Category Archives: Poverty

A Trip to a Fishing Village

Fishing may be a great pastime to many, but to even more it is a means of obtaining sustenance. It is hard work and often involves great toil. The elements can be intimidating as you ply your trade. And then there is the issue of quantity. In certain parts of the world, certain species are declining in numbers and threatening regional prosperity. Fishing can be constitute an entire local economy and make the difference between health and starvation.

It is serious business, indeed, and must be protected from poachers, toxic waste, and the detrimental changing texture of the land such as sea level. You go on the Internet and all you say are ads for fly-fishing junkets and luxury tours. If you saw the faces of needy children in Africa, you would turn away in disgust at the blatant negligence and disinterest of the affluent western world.

It is not always about water, although that is certainly part of the picture. It is also about other natural resources in a given area and what has been done to preserve them for posterity. It is about cultivating sources of food: grains, domestic animals, seafood, etc. We must teach the third world how to farm fish, for example, and promote an even and ample supply. Ignorance creates a dearth of options when science is not allowed to intervene.

Many cultures still use ancient methods to fish the seas – no sign of the best fish finder or other high tech gear here! In China there are boat communities where the people do not even go on land. Food and living staples are brought to them. They live near cliffs in waters known for the best catch. While you would not want to disrupt tradition, there comes a time when the situation turns grave and subsistence fishing becomes desperate. Some areas of the world can barely feed themselves with no opportunity for real commerce and income.

We don’t have to worry about the big guys and the big boats. They are pros and are part of a chain of command in the industry that is self-sufficient and lucrative. We need to turn our attention to the individual fisherman and his family trying to stay alive at a time when the rest of the world is dining well. The discrepancy is so great as to be astounding.

Modern technology is not always available to people fishing (or farming) at a subsistence level. The term denotes a non-commercial activity with a specific purpose like feeding a family. It is the opposite of sport fishing, is low tech and small in scale. To grow to the point of greater sustenance, and even excess to engender profit, they need to enter a structured system that has previously excluded them. With language and cultural barriers, this is easier said than done. So let’s stop looking at these people as interesting fodder for National Geographic programs and find out how we can draw attention and provide help. There is local regulation in Alaska with the Board of Fisheries. Why not in other regions?

Energy Poverty

There is indeed such a thing as energy poverty. We all know about lack of food and water, insufficient resources, poor hygiene and health facilities. Energy poverty is up there on the list of world scourges. If you live without electricity, you live without the basic necessities of life: a stove, refrigerator, washing machine, heat and cooling, and more. You are no doubt below the poverty line, not a pleasant place to be.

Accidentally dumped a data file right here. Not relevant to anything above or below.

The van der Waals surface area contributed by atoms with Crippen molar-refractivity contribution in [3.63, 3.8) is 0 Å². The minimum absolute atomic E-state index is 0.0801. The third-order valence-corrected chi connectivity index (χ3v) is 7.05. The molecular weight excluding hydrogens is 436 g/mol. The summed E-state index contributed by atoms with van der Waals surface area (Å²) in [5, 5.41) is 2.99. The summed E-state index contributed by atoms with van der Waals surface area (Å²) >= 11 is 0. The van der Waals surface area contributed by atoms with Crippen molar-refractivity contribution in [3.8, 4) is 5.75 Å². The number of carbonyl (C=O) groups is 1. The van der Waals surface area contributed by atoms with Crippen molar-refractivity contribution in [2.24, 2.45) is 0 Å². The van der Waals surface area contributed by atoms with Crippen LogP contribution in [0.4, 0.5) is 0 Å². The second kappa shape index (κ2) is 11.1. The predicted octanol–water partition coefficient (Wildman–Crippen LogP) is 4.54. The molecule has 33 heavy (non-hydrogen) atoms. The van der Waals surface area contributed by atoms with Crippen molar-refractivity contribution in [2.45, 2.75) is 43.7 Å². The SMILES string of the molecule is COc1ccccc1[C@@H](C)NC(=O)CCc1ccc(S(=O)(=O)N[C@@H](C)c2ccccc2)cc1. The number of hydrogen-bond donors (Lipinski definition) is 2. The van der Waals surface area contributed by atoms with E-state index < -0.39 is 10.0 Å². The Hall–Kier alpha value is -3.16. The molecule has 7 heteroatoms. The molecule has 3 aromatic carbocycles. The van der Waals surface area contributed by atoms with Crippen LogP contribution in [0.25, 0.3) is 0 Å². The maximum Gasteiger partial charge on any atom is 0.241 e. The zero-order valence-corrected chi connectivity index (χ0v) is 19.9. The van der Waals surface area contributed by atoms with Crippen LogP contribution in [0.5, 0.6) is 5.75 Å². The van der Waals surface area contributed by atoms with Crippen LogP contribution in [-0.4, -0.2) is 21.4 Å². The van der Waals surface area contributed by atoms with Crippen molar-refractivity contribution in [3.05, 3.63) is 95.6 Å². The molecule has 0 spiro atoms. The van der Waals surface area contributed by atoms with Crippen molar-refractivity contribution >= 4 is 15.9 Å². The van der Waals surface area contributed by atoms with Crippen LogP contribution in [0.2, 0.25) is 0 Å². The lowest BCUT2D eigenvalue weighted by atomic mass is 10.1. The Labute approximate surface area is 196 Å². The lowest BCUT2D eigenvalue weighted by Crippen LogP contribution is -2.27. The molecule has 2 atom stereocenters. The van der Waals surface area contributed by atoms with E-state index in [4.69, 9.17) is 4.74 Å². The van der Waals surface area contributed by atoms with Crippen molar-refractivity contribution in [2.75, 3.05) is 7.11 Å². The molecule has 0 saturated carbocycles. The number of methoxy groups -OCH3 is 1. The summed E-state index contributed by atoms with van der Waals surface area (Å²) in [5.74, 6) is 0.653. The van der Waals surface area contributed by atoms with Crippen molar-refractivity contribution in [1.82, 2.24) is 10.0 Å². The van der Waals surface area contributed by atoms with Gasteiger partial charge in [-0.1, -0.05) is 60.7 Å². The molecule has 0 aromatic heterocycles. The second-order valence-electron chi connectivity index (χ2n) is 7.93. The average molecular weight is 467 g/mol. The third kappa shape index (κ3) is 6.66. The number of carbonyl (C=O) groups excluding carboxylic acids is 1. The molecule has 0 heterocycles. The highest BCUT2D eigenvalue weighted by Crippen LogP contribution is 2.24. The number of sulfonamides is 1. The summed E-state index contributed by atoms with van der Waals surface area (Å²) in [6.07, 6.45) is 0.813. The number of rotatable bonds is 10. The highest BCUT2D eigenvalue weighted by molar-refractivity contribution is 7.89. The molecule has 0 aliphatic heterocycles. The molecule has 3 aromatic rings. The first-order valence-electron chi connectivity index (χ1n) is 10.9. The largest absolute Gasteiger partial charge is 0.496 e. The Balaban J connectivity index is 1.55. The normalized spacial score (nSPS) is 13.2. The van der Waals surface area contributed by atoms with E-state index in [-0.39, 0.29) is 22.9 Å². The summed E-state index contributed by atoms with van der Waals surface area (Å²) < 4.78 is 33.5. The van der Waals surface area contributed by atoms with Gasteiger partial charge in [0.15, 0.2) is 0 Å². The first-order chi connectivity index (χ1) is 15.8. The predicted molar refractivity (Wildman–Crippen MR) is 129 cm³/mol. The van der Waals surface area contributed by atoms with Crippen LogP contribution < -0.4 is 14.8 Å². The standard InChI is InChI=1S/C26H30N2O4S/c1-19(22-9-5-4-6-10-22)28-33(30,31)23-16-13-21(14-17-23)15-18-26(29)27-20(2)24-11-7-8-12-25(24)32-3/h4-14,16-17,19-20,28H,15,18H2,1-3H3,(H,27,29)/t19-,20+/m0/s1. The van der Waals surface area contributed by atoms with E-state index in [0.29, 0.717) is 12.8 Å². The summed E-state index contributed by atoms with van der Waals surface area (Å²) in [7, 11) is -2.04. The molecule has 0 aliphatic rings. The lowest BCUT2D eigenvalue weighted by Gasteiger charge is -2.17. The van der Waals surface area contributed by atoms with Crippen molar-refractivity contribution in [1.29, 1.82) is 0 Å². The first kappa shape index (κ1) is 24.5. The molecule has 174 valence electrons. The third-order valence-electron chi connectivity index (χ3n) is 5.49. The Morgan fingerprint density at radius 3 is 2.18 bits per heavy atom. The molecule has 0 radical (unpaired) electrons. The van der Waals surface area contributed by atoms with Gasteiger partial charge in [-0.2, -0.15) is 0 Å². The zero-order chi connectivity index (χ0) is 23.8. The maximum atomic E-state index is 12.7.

In third world countries, generators can be used where regional utilities do not reach everyone. This is not the best answer, but it is a viable one. At least some degree of power can be supplied—for a price. Most of the poor, of course, cannot afford these devices, as handy and reliable as they are. They can run from hundreds to thousands of dollars and they eat up fuel. It is incumbent upon world charitable organizations to find them from commercial donors and manufacturers, or at least those that provide significant discounts.

We use generators as mains backup in hospitals, office buildings, and residential homes. They are a luxury. We take portable versions camping and in our RVs. How lucky we are that they are not the primary sources of power in our lives. They have limited capacity at the more affordable prices. As such, they have been relegated to bad climate areas that create frequent outages.

We take lighting for granted. Imagine having to use fossil fuels (like wood), kerosene lamps and candles as in the olden days. With poor quality of light, you can barely see at night (needed for children in school), much less read or perform any kind of task. Plus there are adverse health effects of sitting near pollutants in closed in spaces like tents including respiratory infections. Solar panels that convert the sun’s rays to electricity can replace primitive methods for sure. There must be a way to supply these otherwise costly solutions to those in need. Fire prevention, especially in those wood structures common to poverty areas, is a priority. Money is always an issue and it just isn’t there.

True economic development is correlated with modern sources of power—water, wind, steam, solar, or nuclear. Over a billion people do not have access to any of them (including 25% of India’s population). Progress is not reaching everyone worldwide. Superior methods are not available everywhere. Kerosene, invented in the mid-19th century, is still a staple of many country towns and even urban slums. Cooking fuel is even harder to come by. It is called energy poverty and it is no joke.

Breaking the cycle of poverty means supplying cheap and effective electrical resources where they do not yet exist. The generator stop gap is just that—a temporary plan. Educating the poor is a good start and is already taking place with organizations like Pollinate Energy. Fundraising is ever present. We have a long way to go, but the effort put in now will reap great rewards down the road.